DETROIT -- General Motors and medical equipment maker Ventec Life Systems have delivered 30,000 ventilators to the U.S. government during the COVID-19 pandemic, the automaker said on Tuesday.
The deliveries were under a $489 million contract from the U.S. Health and Human Services Department.
GM said it has handed over operational control of its Kokomo, Ind., facility to Ventec to make ventilators.
On Monday, Ford Motor Co. said it is ceasing production of ventilators and returning the Michigan factory where they were built to full-time parts output after completing delivery of 50,000 breathing machines to the U.S. government.
The automaker, which had been producing the devices in conjunction with General Electric Co., shipped its final unit Aug. 28 to help fight the coronavirus pandemic, according to Rachel McCleery, a company spokeswoman.
Ford’s Rawsonville Road plant already resumed auto-parts production in May as part of an industry-wide restart following a shutdown to contain the spread of the coronavirus. The ventilators were made in a separate part of the plant that didn’t affect output of auto components, including transmission oil pumps, electric battery packs and fuel pumps.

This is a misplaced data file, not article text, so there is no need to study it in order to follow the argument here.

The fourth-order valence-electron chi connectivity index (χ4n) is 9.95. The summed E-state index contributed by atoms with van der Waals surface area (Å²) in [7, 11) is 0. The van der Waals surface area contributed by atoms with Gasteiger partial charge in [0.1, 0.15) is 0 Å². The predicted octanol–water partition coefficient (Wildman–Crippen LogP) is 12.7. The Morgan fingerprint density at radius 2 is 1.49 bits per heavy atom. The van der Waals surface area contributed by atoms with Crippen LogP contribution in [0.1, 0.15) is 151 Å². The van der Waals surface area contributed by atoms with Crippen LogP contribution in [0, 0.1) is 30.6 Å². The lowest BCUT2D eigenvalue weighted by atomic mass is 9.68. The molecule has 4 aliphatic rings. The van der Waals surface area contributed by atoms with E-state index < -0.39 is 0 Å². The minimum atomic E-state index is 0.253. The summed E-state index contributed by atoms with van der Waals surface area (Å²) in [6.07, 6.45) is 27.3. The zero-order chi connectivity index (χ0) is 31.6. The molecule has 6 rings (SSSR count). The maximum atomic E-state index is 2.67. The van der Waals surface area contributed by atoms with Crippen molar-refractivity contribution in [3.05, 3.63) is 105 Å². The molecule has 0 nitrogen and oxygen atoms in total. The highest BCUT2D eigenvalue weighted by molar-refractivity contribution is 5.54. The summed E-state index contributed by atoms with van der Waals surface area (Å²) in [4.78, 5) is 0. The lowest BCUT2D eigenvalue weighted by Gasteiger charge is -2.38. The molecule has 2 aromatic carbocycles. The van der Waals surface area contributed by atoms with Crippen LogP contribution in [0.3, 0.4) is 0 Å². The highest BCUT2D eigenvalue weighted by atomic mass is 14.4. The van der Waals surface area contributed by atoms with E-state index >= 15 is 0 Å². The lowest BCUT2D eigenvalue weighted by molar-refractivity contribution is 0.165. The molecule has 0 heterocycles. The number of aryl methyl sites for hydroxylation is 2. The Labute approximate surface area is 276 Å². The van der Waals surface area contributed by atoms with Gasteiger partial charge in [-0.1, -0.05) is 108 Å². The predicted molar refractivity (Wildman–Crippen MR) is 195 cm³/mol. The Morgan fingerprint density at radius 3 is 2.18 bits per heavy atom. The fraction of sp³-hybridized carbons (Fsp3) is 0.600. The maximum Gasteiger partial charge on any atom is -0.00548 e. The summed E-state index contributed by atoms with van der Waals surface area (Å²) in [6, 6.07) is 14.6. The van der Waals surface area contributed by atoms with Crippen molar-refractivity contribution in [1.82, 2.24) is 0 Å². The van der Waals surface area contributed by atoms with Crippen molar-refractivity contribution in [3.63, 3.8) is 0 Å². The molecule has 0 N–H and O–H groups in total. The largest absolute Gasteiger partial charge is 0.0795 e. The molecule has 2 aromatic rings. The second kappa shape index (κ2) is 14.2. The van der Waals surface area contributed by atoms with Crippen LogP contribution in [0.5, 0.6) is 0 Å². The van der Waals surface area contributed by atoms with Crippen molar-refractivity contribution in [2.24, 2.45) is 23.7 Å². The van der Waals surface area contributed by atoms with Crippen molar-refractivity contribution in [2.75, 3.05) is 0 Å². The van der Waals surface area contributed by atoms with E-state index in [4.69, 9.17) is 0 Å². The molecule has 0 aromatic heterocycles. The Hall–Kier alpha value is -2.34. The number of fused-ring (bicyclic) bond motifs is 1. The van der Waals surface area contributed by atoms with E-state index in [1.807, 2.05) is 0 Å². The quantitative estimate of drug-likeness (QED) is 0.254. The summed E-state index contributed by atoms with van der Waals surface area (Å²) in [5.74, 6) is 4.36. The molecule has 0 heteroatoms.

The company has said its factories returned to 95 percent of pre-virus production by the end of the second quarter after shutting down its U.S. plants in the spring in a bid to halt the spread of Covid-19.
The U.S. car companies converted auto factories to manufacture ventilators and personal protective equipment in an effort they dubbed the Aresnal of Health, echoing Detroit’s World War II production of tanks and war planes known as the Aresnal of Democracy. President Donald Trump initially criticized the companies for moving too slowly but ultimately praised them. He toured Ford’s Ypsilanti, Mich., ventilator factory in May, where he courted controversy by choosing not to wear a mask in public.
Ford and GE Healthcare had originally planned to complete ventilator output in mid-July but had to seek an extension from HHS to accommodate new suppliers that were ramping up parts production.
“We had to resource roughly one-third of the parts from new suppliers to meet an increased volume,” McCleery said in an emailed statement.
Ford will continue to produce personal protective equipment and said it plans to deliver 10 million face masks to school districts across the U.S.
Reuters and Bloomberg contributed to this report.